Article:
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World Justice Rule of Law Index

posted Mar 14, 2019, 3:54 PM by La Paz News   [ updated Mar 14, 2019, 3:55 PM ]
The World Justice Project Rule of Law index 2019
The WJP (World Justice Project) Rule of Law Index relies on more than 120,000 household and 3,800 expert surveys to measure how the rule of law is experienced and perceived in everyday life around the world. Performance is assessed through 44 indicators organized around 8 themes: constraints on government powers, absence of corruption, open government, fundamental rights, order and security, regulatory enforcement, civil justice, and criminal justice.
The new WJP Rule of Law Index scores show that more countries declined than improved in overall rule of law performance for the second year in a row, continuing a negative slide toward weaker rule of law around the world. In a sign suggesting rising authoritarianism, the factor score for "Constraints on Government Powers" declined in more countries than any other factor worldwide over the last year (61 countries declined, 23 stayed the same, 29 improved). This factor measures the extent to which, in practice, those who govern are bound by governmental and non-governmental checks such as an independent judiciary, a free press, the ability of legislatures to apply oversight, and more.
"This slide in rule of law in general and checks on government powers in particular is deeply concerning,” commented Elizabeth Andersen, executive director of the World Justice Project. "There is a crucial difference between "rule by law" and "rule of law." In too many countries, laws and legal institutions are being manipulated to undermine rather than uphold the rule of law, even as governments wrap their actions in "rule of law" rhetoric."
The second largest decline over last year was seen in the area of "Criminal Justice," followed by "Open Government" and "Fundamental Rights." On a positive note, more countries improved in "Absence of Corruption" than declined for the second year in a row.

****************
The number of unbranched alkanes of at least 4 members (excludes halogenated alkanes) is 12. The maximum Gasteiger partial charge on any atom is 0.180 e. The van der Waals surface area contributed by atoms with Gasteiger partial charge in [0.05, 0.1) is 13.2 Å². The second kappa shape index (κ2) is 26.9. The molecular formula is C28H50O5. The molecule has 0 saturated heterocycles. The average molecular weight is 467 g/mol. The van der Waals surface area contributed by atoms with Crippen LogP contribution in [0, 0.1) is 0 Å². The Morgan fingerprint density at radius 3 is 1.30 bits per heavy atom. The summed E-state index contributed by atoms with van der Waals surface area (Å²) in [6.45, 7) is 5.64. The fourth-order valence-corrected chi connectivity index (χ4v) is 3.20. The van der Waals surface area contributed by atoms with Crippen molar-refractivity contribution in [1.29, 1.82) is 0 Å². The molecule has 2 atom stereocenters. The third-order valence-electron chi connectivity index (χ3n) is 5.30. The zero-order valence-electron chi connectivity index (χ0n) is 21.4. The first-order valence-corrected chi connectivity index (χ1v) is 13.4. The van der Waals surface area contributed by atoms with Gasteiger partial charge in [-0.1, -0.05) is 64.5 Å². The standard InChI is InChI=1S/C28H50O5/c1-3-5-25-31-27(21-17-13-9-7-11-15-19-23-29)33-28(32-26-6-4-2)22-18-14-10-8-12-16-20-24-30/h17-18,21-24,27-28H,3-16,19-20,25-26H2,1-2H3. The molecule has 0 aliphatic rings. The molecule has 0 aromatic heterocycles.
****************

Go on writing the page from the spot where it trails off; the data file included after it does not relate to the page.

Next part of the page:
As you probably expected - Mexico does not look very good in the overall ranking of the report - position #99 out of 126 is nothing to be proud of. As you can see i below inserted graphics, order and security as well criminal justice do have a significant impact on Mexico's ranking.

Criminal Justice (Factor 8 of the WJP Rule of Law Index) evaluates the criminal justice system. An effective criminal justice system is a key aspect of the rule of law, as it constitutes the conventional mechanism to redress grievances and bring action against individuals for offenses against society. Effective criminal justice systems are capable of investigating and adjudicating criminal offenses successfully and in a timely manner (8.1 and 8.2), through a system that is impartial and non-discriminatory (8.4), and is free of corruption and improper government influence (8.5 and 8.6), all while ensuring that the rights of both victims and the accused are effectively protected (8.7). The delivery of effective criminal justice also necessitates correctional systems that effectively reduce criminal behavior (8.3). Accordingly, an assessment of the delivery of criminal justice should take into consideration the entire system, including the police, the lawyers, prosecutors, judges, and prison officers.

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